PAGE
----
NICOSIA (AFP) – The small Mediterranean island of Cyprus has an outsized problem with irregular migration, said the Interior Minister of the European Union (EU) member state located closest to the Middle East.
“For us, this is a state of emergency,” Nicos Nouris told AFP, adding that 4.6 per cent of the country’s population now are asylum seekers or beneficiaries of protection, the highest ratio in the EU.
The Greek Cypriot minister accused Turkey, whose troops have since 1974 occupied the island’s northern third, of encouraging much of the influx of Syrian refugees and arrivals from sub-Saharan Africa.
Rights groups and observers have criticised Cyprus for squalid conditions in its overcrowded main migrant camp, which was rocked by clashes this month, and for alleged brutal treatment of some arrivals.
But Nouris shot back that “brutal is what Turkey has been doing to us” as new asylum applications had multiplied to over 13,000 last year in the country of 850,000.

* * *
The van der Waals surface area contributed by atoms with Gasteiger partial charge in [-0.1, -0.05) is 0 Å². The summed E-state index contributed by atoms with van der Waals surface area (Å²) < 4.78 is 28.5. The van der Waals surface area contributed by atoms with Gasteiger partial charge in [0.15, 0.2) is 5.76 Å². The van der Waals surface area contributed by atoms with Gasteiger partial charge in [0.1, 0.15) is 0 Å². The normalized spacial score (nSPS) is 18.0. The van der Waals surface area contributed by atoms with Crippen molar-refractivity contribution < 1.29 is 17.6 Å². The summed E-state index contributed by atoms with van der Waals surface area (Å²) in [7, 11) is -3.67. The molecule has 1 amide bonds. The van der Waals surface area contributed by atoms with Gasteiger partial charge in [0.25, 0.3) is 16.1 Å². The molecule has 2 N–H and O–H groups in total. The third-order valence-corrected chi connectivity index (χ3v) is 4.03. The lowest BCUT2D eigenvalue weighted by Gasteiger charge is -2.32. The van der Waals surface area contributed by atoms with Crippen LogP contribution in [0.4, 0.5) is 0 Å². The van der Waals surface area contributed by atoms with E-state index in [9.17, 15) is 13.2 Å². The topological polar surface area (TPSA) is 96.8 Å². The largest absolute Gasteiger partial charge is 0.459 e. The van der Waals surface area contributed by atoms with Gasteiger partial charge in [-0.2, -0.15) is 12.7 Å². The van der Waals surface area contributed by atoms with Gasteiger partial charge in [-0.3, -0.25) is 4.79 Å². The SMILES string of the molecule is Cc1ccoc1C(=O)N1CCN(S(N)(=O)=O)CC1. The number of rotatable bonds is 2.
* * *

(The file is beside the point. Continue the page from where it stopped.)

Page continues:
“The migration issue in Cyprus is a huge problem because it’s been instrumentalised by Turkey,” the minister from the conservative Democratic Rally party charged.
The Republic of Cyrus remains sharply at odds with Turkey, which under a deal with the EU hosts millions of Syrian refugees, and which contests potential offshore oil and gas reserves claimed by Cyprus.
Nouris charged that every day some 60 to 80 irregular migrants, guided by smugglers, cross the United Nations (UN)-patrolled 184-kilometre long Green Line that dissects the island, with 85 per cent of asylum seekers last year having arrived in this way.
The top country of origin for pending asylum applications in 2021 remained Syria, but next came Cameroon, the Democratic Republic of Congo, Nigeria and Somalia, according to the ministry.
Many of the newcomers, Nouris said, fly via Istanbul to the northern breakaway statelet recognised only by Ankara. “From there, with the smugglers, they find a way through the Green Line.”